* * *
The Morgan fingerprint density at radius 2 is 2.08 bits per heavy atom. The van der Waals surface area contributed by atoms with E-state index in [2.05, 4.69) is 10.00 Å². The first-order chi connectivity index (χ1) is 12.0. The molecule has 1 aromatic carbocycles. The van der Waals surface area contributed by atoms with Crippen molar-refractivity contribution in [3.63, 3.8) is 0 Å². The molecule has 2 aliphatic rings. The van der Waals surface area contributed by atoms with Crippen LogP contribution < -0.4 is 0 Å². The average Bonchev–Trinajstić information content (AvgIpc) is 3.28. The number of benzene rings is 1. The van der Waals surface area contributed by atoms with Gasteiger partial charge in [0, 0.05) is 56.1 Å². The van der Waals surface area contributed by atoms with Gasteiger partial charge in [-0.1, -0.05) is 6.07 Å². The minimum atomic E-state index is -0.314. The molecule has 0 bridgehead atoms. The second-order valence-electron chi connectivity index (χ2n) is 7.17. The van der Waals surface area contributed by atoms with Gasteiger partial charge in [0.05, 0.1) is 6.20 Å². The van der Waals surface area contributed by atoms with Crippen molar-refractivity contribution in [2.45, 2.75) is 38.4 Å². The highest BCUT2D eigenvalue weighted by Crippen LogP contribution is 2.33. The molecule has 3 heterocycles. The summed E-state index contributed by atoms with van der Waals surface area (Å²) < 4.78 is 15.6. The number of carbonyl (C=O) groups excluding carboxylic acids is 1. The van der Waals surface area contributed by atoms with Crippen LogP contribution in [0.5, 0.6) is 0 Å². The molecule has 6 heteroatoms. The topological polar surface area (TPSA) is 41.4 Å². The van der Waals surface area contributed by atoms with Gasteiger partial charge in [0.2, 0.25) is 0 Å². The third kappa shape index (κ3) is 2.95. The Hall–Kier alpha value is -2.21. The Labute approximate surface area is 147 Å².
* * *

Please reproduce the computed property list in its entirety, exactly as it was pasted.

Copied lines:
The Morgan fingerprint density at radius 2 is 2.08 bits per heavy atom. The van der Waals surface area contributed by atoms with E-state index in [2.05, 4.69) is 10.00 Å². The first-order chi connectivity index (χ1) is 12.0. The molecule has 1 aromatic carbocycles. The van der Waals surface area contributed by atoms with Crippen molar-refractivity contribution in [3.63, 3.8) is 0 Å². The molecule has 2 aliphatic rings. The van der Waals surface area contributed by atoms with Crippen LogP contribution < -0.4 is 0 Å². The average Bonchev–Trinajstić information content (AvgIpc) is 3.28. The number of benzene rings is 1. The van der Waals surface area contributed by atoms with Gasteiger partial charge in [0, 0.05) is 56.1 Å². The van der Waals surface area contributed by atoms with Gasteiger partial charge in [-0.1, -0.05) is 6.07 Å². The minimum atomic E-state index is -0.314. The molecule has 0 bridgehead atoms. The second-order valence-electron chi connectivity index (χ2n) is 7.17. The van der Waals surface area contributed by atoms with Gasteiger partial charge in [0.05, 0.1) is 6.20 Å². The van der Waals surface area contributed by atoms with Crippen molar-refractivity contribution in [2.45, 2.75) is 38.4 Å². The highest BCUT2D eigenvalue weighted by Crippen LogP contribution is 2.33. The molecule has 3 heterocycles. The summed E-state index contributed by atoms with van der Waals surface area (Å²) < 4.78 is 15.6. The number of carbonyl (C=O) groups excluding carboxylic acids is 1. The van der Waals surface area contributed by atoms with Crippen LogP contribution in [0.5, 0.6) is 0 Å². The molecule has 6 heteroatoms. The topological polar surface area (TPSA) is 41.4 Å². The van der Waals surface area contributed by atoms with Gasteiger partial charge in [0.2, 0.25) is 0 Å². The third kappa shape index (κ3) is 2.95. The Hall–Kier alpha value is -2.21. The Labute approximate surface area is 147 Å².